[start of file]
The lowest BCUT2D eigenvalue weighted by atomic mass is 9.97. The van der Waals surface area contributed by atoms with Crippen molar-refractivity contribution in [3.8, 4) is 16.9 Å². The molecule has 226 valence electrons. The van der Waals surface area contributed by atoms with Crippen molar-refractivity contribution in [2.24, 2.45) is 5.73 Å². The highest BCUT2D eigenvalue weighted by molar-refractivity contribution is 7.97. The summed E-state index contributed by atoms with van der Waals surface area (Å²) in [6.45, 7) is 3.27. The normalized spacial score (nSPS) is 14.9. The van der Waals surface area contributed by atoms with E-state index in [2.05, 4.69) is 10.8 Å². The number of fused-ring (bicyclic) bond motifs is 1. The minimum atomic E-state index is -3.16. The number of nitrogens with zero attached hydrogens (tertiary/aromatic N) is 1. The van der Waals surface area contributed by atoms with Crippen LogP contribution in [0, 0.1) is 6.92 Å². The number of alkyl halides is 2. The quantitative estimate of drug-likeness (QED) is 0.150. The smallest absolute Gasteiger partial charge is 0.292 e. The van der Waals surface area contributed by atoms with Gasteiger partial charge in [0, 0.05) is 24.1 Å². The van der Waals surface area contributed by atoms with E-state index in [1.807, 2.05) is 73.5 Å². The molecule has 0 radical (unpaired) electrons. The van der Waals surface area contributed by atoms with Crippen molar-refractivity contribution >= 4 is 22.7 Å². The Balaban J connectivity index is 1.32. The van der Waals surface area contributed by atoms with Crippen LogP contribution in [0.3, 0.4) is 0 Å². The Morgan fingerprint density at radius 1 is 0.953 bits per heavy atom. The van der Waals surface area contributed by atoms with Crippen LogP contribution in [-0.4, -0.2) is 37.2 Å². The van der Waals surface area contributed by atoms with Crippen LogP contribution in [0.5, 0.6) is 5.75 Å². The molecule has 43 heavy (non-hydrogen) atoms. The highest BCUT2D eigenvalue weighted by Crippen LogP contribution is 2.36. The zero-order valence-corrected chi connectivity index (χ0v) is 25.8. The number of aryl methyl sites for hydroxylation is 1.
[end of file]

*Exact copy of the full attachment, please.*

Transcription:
The lowest BCUT2D eigenvalue weighted by atomic mass is 9.97. The van der Waals surface area contributed by atoms with Crippen molar-refractivity contribution in [3.8, 4) is 16.9 Å². The molecule has 226 valence electrons. The van der Waals surface area contributed by atoms with Crippen molar-refractivity contribution in [2.24, 2.45) is 5.73 Å². The highest BCUT2D eigenvalue weighted by molar-refractivity contribution is 7.97. The summed E-state index contributed by atoms with van der Waals surface area (Å²) in [6.45, 7) is 3.27. The normalized spacial score (nSPS) is 14.9. The van der Waals surface area contributed by atoms with E-state index in [2.05, 4.69) is 10.8 Å². The number of fused-ring (bicyclic) bond motifs is 1. The minimum atomic E-state index is -3.16. The number of nitrogens with zero attached hydrogens (tertiary/aromatic N) is 1. The van der Waals surface area contributed by atoms with Crippen LogP contribution in [0, 0.1) is 6.92 Å². The number of alkyl halides is 2. The quantitative estimate of drug-likeness (QED) is 0.150. The smallest absolute Gasteiger partial charge is 0.292 e. The van der Waals surface area contributed by atoms with Gasteiger partial charge in [0, 0.05) is 24.1 Å². The van der Waals surface area contributed by atoms with E-state index in [1.807, 2.05) is 73.5 Å². The molecule has 0 radical (unpaired) electrons. The van der Waals surface area contributed by atoms with Crippen molar-refractivity contribution >= 4 is 22.7 Å². The Balaban J connectivity index is 1.32. The van der Waals surface area contributed by atoms with Crippen LogP contribution in [0.3, 0.4) is 0 Å². The Morgan fingerprint density at radius 1 is 0.953 bits per heavy atom. The van der Waals surface area contributed by atoms with Crippen LogP contribution in [-0.4, -0.2) is 37.2 Å². The van der Waals surface area contributed by atoms with Crippen LogP contribution in [0.5, 0.6) is 5.75 Å². The molecule has 43 heavy (non-hydrogen) atoms. The highest BCUT2D eigenvalue weighted by Crippen LogP contribution is 2.36. The zero-order valence-corrected chi connectivity index (χ0v) is 25.8. The number of aryl methyl sites for hydroxylation is 1.